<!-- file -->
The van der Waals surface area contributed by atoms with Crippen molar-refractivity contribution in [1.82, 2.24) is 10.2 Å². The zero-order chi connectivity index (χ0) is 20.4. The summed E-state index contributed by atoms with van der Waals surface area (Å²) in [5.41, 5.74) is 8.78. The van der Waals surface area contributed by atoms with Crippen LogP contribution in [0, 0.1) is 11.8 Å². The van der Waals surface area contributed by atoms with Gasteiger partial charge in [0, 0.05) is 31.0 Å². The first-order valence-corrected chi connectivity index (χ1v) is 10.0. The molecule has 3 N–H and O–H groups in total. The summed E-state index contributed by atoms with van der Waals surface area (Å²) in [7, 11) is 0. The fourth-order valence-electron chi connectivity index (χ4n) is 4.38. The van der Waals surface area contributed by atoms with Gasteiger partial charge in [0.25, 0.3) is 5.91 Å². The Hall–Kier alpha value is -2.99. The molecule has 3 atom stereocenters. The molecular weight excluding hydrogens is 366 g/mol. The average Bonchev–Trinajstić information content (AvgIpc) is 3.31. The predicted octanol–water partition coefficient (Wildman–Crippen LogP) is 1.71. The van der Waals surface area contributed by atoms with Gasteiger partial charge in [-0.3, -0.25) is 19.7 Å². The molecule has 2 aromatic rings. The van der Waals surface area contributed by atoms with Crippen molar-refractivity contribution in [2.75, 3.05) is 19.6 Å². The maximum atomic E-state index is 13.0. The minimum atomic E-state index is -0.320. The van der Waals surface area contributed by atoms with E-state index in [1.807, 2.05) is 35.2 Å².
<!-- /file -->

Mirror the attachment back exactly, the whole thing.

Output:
The van der Waals surface area contributed by atoms with Crippen molar-refractivity contribution in [1.82, 2.24) is 10.2 Å². The zero-order chi connectivity index (χ0) is 20.4. The summed E-state index contributed by atoms with van der Waals surface area (Å²) in [5.41, 5.74) is 8.78. The van der Waals surface area contributed by atoms with Crippen LogP contribution in [0, 0.1) is 11.8 Å². The van der Waals surface area contributed by atoms with Gasteiger partial charge in [0, 0.05) is 31.0 Å². The first-order valence-corrected chi connectivity index (χ1v) is 10.0. The molecule has 3 N–H and O–H groups in total. The summed E-state index contributed by atoms with van der Waals surface area (Å²) in [7, 11) is 0. The fourth-order valence-electron chi connectivity index (χ4n) is 4.38. The van der Waals surface area contributed by atoms with Gasteiger partial charge in [0.25, 0.3) is 5.91 Å². The Hall–Kier alpha value is -2.99. The molecule has 3 atom stereocenters. The molecular weight excluding hydrogens is 366 g/mol. The average Bonchev–Trinajstić information content (AvgIpc) is 3.31. The predicted octanol–water partition coefficient (Wildman–Crippen LogP) is 1.71. The van der Waals surface area contributed by atoms with Gasteiger partial charge in [-0.3, -0.25) is 19.7 Å². The molecule has 2 aromatic rings. The van der Waals surface area contributed by atoms with Crippen molar-refractivity contribution in [2.75, 3.05) is 19.6 Å². The maximum atomic E-state index is 13.0. The minimum atomic E-state index is -0.320. The van der Waals surface area contributed by atoms with E-state index in [1.807, 2.05) is 35.2 Å².